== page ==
"Seine großen Tiere haben Hunger."

Translation:His large animals are hungry.

March 21, 2013

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Please can someone explain why there is 'en' at the end of grossen. i thought it should just be grosse.


The simple answer is because it is plural. Das große blaue Pferd becomes die großen blauen Pferde. Sein takes the place of das (possessive determiner as others have said) and so Sein große blaue Pferd becomes Seine großen blauen Pferde. The other comments are correct, it is mixed inflection but the easy way to remember it is that after Die or the possessive determiners, all descriptive adjectives in the plural end with n or en.


It's: Sein großes blaues Pferd.


thats not plural and does not apply according to his example


Thanks for your straight forward, easy to remember tip!

[deactivated user]

    After possessive determiners (e.g. "seine"), the mixed inflection is used.



    Take a look at Hartmut Rastalsky's site at UMichigan. Unique and simple: (or at least as simple as German gets :)



    Thank you so much Klaque for the recommendation. It is a very good lesson to understand the adjectives endings :)


    If you go to the "Colors" lesson and click on Tips and Notes, then scroll down to the Nominative section, you'll see under plural how there is an option with define article, indefinite article and no article.

    So, in the case of your question, "seine" would fit under "keine" above, which means it gets an n at the end of grosse(n).

    Had there been no "Seine" at the beginning of the sentence it would have been written "Grosse Tiere haben Hunger."

    Hope that helps.


    Is "grossen" incorrect or am I missing something. When there is an adjective and no article I thought adjectives of plurals that are nominative case would take just an e at the end (http://german.morley-computing.co.uk/adjectiveEndings3.php)


    Nominative case: possessive determiners + adjective + en + plural noun


    Hey guys , between Größen und großen ?


    I don't have a firm understanding on accents


    "Größen" ist the plural of "Größe" (size)

    "großen" comes from "groß" (big)

    two different words


    Simple enough. Thank you!!


    Is strong declension another term for strong inflection?


    Declension is the inflection of nouns. (Similarly, conjugation is the inflection of verbs.)



    Großen versus größen?


    Größen -> Plural of Größe Großen -> from groß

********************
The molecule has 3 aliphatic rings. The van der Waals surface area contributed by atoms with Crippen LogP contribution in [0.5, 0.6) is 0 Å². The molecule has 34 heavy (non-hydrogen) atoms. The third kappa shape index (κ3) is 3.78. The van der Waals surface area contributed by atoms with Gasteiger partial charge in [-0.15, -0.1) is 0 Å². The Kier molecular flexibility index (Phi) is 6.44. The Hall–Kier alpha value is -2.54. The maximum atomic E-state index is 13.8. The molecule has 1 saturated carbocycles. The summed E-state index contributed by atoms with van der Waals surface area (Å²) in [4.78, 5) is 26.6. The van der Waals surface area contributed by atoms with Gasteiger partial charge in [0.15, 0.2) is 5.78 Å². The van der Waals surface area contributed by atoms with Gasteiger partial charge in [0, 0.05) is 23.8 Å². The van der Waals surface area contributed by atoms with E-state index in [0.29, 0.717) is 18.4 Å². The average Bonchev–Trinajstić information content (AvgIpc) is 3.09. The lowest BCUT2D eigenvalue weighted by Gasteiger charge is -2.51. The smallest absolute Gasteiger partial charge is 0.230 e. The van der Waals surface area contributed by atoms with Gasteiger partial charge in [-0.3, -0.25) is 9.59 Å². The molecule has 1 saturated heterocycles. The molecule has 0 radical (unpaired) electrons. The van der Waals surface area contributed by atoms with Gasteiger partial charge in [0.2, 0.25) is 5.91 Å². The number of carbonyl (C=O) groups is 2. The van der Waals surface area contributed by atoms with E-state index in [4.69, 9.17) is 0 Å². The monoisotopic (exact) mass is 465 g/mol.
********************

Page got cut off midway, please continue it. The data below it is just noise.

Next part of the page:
i answered "his big animals are hungry" and it was not accepted this is what is annoying with duolingo large and big mean the same in English


    I answered "His big animals are hungry." Shouldn't that be accepted?


    Why is "HER large animals are hungry" wrong?

    • 3301

    @kevinbyberge : sein (possessive pronoun) always means "his"

    See full inflection here: http://canoo.net/inflection/sein:Pron:Poss:3rd:M:SG


    His large animals have hunger.... Literal translation....but incorrect? Wieso?!


    To make it simple if a possessive pronoun is used treat the adjective ending like an indefinite article?


    Could one not use "größer" here, meaning that his bigger animals are hungry ?-the small ones had enough to eat.


    You would need "seine größeren Tiere" ☺
    First the comparative ending, then the declension.

    sfuspvwf npj


    But why does it sound like he is saying 'wonger'?!?!?!?!

    [deactivated user]

      So this was meant to be a lesson about comparison and yet not a single one of the tasks (this was the last one) was about comparing and what the 'notes' prepared me for.


      So is 'Das ___' generally 'großen' or something with the n on the end?

      Das Großen Madchen?



      First thing first, you capitalise your nouns, not the adjectives.
      Second, "das Mädchen" needs its Umlaut (all Umlauts are equally important). If you really can't type them, please write them as "Maedchen" (works with every umlauted vowel).

      Finally, declensions and not grasping them properly is what stopped me from learning German for actual years, before I was explained them properly (then it was a mere matter of weeks before it became second nature, and I could learn the rest in a painless way). You can do the same, I trust you.

      Pretty please, use one of the links provided up there in this very thread, study the rules, learn the tables, practice, and if you still stumble, ask a precise question. I or someone else will answer with pleasure.

      In other words, no, "das" does not require "n" (it would actually be "das große Mädchen"), here the plural is what requires it, but it is really too complicated to explain in a forum post.
      But not that complicated either ☺

      sfuspvwf npj


      Seriously? It's not accepting "big" for "grosse"?

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